Choosing the Right Shielding Gases for Arc Welding | HobartWelders

Choosing the Right Shielding Gases for Arc Welding

Shielding gas is an essential component to many of the arc welding processes. There are a variety of shielding gases to choose from, which can be confusing for anyone new in welding. Factors such as welding process, material type, power source, transfer mode, penetration, and cost must be considered when choosing the right gas. This article is aimed to increase understanding of shielding gas as well as help in selecting the best one.

The Importance of Shielding
Shielding is an essential component of any arc welding process. Shielding, whether in the form of flux or gas, prevents harmful elements such as oxygen and hydrogen from getting into the weld pool. Without shielding, the welding arc becomes completely erratic, leading to a globby mess of metal riddled with holes and contaminants. 

While self-shielded welding is convenient and straightforward, gas shielded welding introduces more customizability by allowing for separate selections of filler material and shielding gas. A well tailored gas shielded process leads to cleaner welds that are easier to control with potential to increase productivity.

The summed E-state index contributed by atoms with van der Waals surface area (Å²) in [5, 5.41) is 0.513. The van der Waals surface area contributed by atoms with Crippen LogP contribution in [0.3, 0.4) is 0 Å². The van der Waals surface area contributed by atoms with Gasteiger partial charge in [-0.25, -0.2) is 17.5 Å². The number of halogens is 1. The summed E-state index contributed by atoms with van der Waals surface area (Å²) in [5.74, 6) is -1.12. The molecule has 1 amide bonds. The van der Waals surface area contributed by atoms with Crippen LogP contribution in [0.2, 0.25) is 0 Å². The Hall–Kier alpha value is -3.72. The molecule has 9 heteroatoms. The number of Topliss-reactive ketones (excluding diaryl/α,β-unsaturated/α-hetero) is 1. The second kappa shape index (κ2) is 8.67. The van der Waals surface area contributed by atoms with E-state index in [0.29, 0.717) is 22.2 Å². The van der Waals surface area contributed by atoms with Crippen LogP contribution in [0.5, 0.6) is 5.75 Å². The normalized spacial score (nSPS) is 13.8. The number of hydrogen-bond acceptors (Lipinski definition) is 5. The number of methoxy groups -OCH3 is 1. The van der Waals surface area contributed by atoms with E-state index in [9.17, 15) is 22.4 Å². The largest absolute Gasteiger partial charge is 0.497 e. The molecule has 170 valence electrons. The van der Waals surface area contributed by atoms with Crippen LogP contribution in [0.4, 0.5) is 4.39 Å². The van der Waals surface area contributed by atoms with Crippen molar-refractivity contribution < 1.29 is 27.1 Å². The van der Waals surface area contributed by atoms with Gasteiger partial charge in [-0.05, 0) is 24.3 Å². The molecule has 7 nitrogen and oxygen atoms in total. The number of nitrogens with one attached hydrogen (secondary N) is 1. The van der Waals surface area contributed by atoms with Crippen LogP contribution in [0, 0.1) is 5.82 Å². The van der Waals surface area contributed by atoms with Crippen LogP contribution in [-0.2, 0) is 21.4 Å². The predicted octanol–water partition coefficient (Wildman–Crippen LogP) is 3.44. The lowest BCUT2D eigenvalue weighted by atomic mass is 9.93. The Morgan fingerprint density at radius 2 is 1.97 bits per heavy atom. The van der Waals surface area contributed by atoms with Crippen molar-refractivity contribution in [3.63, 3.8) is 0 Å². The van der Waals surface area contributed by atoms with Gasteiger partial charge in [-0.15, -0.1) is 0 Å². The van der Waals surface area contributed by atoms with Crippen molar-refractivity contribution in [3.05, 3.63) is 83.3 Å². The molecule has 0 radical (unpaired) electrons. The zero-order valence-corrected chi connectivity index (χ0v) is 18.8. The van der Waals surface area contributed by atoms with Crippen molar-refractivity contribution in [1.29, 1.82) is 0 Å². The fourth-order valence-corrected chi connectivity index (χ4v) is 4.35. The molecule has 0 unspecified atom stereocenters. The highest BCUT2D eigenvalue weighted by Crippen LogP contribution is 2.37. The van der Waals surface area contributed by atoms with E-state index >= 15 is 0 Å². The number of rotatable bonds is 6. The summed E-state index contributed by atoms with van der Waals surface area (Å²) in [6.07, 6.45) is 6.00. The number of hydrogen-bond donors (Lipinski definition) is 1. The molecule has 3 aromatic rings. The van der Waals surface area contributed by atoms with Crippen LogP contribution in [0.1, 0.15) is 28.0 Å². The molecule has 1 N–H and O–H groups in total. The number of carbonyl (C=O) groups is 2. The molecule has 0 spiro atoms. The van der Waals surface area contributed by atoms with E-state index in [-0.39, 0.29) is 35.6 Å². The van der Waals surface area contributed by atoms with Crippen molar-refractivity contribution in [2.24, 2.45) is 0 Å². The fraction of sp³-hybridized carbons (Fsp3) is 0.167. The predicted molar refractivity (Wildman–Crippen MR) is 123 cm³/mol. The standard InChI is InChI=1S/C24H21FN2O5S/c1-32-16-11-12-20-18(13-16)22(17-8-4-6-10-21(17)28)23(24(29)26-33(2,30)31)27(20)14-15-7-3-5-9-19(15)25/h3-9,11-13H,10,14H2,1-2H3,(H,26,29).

To benefit from gas shielded welding, each situation should be considered carefully, weighing costs with the benefits. Below are some factors to consider before selecting a shielding gas.  

Factors to Consider when Choosing a Shielding Gas
The choice of shielding gas depends on several factors. The importance of each depends on the situation. For example, MIG (GMAW) welding steel has several types of shielding gas to choose from, but when cost is the biggest concern, CO2 will be the reasonable choice over other argon blends even if there’s an increased amount of spatter. Here are some things to consider before selecting a shielding gas: 

Welding Process
The most common arc welding processes include MIG (GMAW), TIG (GTAW), Flux Cored - Self Shielded(FCAW-SS), Flux Cored - Gas Shielded (FCAW-GS), and Stick (SMAW). Stick and Flux Cored - Self Shielded require no shielding gas since the flux is in contact with the electrode and will vaporize into a protective gas while welding. Self-shielded processes are convenient since no additional gas is required, but convenience comes with drawbacks. Self-shielded processes produce a less stable arc, resulting in excessive spatter. In addition to spatter, additional time and effort must be taken to remove the protective layer of slag off the weld bead.